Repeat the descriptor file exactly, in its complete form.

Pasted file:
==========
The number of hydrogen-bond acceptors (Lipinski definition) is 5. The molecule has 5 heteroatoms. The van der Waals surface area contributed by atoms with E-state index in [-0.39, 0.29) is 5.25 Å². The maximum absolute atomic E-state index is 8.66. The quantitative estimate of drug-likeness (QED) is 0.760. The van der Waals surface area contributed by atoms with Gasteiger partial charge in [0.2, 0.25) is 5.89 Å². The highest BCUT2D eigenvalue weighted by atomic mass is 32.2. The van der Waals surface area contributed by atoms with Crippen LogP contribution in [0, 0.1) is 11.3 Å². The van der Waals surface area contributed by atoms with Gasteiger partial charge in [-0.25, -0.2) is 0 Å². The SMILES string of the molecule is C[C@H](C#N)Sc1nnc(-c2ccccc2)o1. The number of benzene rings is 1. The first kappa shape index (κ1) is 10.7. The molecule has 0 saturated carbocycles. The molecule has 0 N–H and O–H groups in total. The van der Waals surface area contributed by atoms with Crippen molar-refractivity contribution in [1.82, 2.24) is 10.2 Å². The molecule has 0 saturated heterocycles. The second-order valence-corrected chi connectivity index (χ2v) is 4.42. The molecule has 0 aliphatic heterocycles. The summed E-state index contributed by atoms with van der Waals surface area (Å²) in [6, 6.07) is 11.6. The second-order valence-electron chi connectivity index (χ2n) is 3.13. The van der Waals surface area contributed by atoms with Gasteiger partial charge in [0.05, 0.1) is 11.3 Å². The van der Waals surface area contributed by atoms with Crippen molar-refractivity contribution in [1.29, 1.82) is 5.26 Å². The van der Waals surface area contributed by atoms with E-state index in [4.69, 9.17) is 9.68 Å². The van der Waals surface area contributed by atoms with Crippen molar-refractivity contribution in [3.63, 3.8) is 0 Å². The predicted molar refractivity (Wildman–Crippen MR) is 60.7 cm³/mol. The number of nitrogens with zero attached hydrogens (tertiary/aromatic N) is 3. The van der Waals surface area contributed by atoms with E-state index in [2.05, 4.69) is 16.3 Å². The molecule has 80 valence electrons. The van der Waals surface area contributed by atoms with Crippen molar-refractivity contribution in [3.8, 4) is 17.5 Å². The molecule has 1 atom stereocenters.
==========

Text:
The number of hydrogen-bond acceptors (Lipinski definition) is 5. The molecule has 5 heteroatoms. The van der Waals surface area contributed by atoms with E-state index in [-0.39, 0.29) is 5.25 Å². The maximum absolute atomic E-state index is 8.66. The quantitative estimate of drug-likeness (QED) is 0.760. The van der Waals surface area contributed by atoms with Gasteiger partial charge in [0.2, 0.25) is 5.89 Å². The highest BCUT2D eigenvalue weighted by atomic mass is 32.2. The van der Waals surface area contributed by atoms with Crippen LogP contribution in [0, 0.1) is 11.3 Å². The van der Waals surface area contributed by atoms with Gasteiger partial charge in [-0.25, -0.2) is 0 Å². The SMILES string of the molecule is C[C@H](C#N)Sc1nnc(-c2ccccc2)o1. The number of benzene rings is 1. The first kappa shape index (κ1) is 10.7. The molecule has 0 saturated carbocycles. The molecule has 0 N–H and O–H groups in total. The van der Waals surface area contributed by atoms with Crippen molar-refractivity contribution in [1.82, 2.24) is 10.2 Å². The molecule has 0 saturated heterocycles. The second-order valence-corrected chi connectivity index (χ2v) is 4.42. The molecule has 0 aliphatic heterocycles. The summed E-state index contributed by atoms with van der Waals surface area (Å²) in [6, 6.07) is 11.6. The second-order valence-electron chi connectivity index (χ2n) is 3.13. The van der Waals surface area contributed by atoms with Gasteiger partial charge in [0.05, 0.1) is 11.3 Å². The van der Waals surface area contributed by atoms with Crippen molar-refractivity contribution in [1.29, 1.82) is 5.26 Å². The van der Waals surface area contributed by atoms with E-state index in [4.69, 9.17) is 9.68 Å². The van der Waals surface area contributed by atoms with Crippen molar-refractivity contribution in [3.63, 3.8) is 0 Å². The predicted molar refractivity (Wildman–Crippen MR) is 60.7 cm³/mol. The number of nitrogens with zero attached hydrogens (tertiary/aromatic N) is 3. The van der Waals surface area contributed by atoms with E-state index in [2.05, 4.69) is 16.3 Å². The molecule has 80 valence electrons. The van der Waals surface area contributed by atoms with Crippen molar-refractivity contribution in [3.8, 4) is 17.5 Å². The molecule has 1 atom stereocenters.